The board of education’s negotiating team accepted, on Tuesday, a revised salary guide that was proposed by the teachers’ union two weeks ago, said union president Cindy Knill. The salary guide, which spells out how teachers move up the pay-scale, was a major stumbling block in the contract negotiations.
School board president Ron Lucas, who is not on the board’s negotiating team, confirmed the action.
“Obviously, I’m very pleased that the board’s negotiating team accepted the revised salary guide and I’m looking forward to speedy ratification by both sides; by the teachers and the entire school board. It’s been a long, drawn-out negotiation this time and I’ll be glad to see it ended.”
Lucas said he didn’t know when the board will be voting on whether to accept the proposed pact. He noted the teachers must first vote to approve it.
Knill said the union negotiators told the teachers about the situation. “As we informed our members, there are steps that need to be taken and, when we are able, we will be updating them with information regarding the ratification of the agreement so that we can finalize these current negotiations,” she said.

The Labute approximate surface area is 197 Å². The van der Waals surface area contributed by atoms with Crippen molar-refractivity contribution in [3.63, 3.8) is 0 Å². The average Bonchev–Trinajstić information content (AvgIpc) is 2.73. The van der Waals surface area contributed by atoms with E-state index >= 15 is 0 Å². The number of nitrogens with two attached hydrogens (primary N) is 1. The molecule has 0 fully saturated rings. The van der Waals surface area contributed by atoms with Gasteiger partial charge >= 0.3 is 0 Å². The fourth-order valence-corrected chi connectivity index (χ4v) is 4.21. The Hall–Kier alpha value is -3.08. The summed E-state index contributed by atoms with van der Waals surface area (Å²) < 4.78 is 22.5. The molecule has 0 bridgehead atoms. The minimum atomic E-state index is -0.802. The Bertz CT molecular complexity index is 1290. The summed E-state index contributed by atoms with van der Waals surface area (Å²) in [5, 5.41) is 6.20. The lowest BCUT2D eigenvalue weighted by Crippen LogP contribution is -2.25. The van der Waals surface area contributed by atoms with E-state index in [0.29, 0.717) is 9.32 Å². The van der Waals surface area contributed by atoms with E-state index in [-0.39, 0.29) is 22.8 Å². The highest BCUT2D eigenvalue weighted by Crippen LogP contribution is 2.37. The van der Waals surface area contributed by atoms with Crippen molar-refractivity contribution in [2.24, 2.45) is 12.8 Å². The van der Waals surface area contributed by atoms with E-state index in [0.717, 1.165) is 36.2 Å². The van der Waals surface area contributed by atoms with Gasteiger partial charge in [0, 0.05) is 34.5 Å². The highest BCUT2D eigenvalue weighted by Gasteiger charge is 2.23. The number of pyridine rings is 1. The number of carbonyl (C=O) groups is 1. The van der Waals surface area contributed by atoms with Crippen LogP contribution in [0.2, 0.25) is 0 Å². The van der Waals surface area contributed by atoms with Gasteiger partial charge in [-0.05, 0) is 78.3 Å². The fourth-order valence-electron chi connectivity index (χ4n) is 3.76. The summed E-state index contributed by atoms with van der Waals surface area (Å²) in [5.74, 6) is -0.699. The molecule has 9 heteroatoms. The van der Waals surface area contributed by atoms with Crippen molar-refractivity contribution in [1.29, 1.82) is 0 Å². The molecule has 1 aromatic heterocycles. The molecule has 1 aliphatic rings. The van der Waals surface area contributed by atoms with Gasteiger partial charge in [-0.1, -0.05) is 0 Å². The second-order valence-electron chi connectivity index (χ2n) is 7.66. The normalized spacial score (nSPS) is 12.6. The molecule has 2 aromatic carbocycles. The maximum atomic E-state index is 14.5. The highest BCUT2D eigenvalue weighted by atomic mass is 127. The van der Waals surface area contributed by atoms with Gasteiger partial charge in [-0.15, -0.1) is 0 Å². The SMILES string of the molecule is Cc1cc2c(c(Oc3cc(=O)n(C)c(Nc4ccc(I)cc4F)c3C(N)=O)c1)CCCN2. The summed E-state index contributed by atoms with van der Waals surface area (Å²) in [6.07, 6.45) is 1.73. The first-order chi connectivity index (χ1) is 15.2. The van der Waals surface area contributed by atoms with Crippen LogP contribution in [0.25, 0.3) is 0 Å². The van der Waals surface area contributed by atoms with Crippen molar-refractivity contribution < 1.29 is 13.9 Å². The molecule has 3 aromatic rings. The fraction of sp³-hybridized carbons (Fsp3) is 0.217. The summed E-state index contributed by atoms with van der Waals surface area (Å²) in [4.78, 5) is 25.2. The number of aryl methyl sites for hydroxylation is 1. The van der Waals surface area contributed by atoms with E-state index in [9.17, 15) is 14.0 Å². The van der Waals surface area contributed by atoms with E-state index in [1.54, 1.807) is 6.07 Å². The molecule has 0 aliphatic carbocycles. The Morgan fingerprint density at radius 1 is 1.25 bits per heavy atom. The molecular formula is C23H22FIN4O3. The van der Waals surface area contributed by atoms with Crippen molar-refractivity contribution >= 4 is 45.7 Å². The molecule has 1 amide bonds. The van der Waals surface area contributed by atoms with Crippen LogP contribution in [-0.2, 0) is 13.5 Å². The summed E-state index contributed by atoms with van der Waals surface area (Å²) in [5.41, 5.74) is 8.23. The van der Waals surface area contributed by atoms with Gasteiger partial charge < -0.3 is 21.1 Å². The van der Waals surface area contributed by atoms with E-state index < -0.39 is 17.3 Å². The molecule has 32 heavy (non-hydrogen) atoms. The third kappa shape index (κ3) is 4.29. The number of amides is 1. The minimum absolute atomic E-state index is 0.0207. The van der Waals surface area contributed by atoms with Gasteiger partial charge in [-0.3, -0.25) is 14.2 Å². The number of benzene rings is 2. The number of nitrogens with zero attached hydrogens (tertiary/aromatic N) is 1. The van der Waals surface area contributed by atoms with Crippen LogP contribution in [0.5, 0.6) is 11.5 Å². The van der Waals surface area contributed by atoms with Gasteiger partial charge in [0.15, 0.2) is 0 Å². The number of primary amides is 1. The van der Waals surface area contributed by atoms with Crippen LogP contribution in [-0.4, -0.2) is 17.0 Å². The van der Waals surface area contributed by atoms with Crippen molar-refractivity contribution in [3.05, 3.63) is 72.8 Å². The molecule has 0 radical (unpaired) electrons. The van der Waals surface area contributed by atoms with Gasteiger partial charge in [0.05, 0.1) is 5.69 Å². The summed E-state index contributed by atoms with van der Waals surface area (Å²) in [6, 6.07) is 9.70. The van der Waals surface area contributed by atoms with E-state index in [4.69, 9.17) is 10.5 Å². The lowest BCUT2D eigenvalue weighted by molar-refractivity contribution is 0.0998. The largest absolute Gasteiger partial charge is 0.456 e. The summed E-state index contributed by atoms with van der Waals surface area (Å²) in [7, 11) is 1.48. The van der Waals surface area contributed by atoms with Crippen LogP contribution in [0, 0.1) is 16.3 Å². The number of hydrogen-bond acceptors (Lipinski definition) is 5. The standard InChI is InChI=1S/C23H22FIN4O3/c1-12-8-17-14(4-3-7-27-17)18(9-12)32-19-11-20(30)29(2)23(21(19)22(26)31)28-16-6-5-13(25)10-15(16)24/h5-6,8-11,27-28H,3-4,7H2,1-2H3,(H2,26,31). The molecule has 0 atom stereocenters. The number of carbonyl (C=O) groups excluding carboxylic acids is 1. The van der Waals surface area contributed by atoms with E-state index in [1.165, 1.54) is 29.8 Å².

Lucas said the board’s negotiating team decided to accept the union’s revised salary guide after it received “an analysis” from its lawyer. “After about a 3-hour discussion, they agreed to accept it,” he said. “I don’t see any problem with the teachers’ union accepting it because they proposed it … I’m hopeful that this is now resolved.”
The teachers’ 3-year contract expired June 30, 2014. Even if the board and union reach ratification, their negotiators will soon begin bargaining a new contract.
The revised salary guide accepted this week by the board’s negotiators was presented by the union at nearly 1 a.m. on March 18, according to board negotiating team member Richard Alexander. Although Knill publicly took the board’s team to task for not hammering out a deal that night, Alexander said the board’s team needed time to analyze the union’s offer.
Details of the counter-offer were not available. The union had strongly opposed an effort by the board to add more “steps” to the guide. The board said the extra steps, or pay grades, would help even-out compensation and provide more incentive for new teachers but the union said the extra steps were beneficial only to the union, not to the teachers.
The protracted dispute prompted protests at board meetings, where teachers showed up with signs urging board action, plenty of angry words and a decision by the union to dissuade teachers from engaging in any unpaid, after-hours activities. Lucas said the dispute should not be taken as an indication of dissatisfaction among board members with Roxbury teachers’ performance.
“We have good teachers,” he said. “We have a good school system. Our teachers do a wonderful job with the kids. It’s just a shame this has gone on so long. It caused a lot of anxiety for everybody.”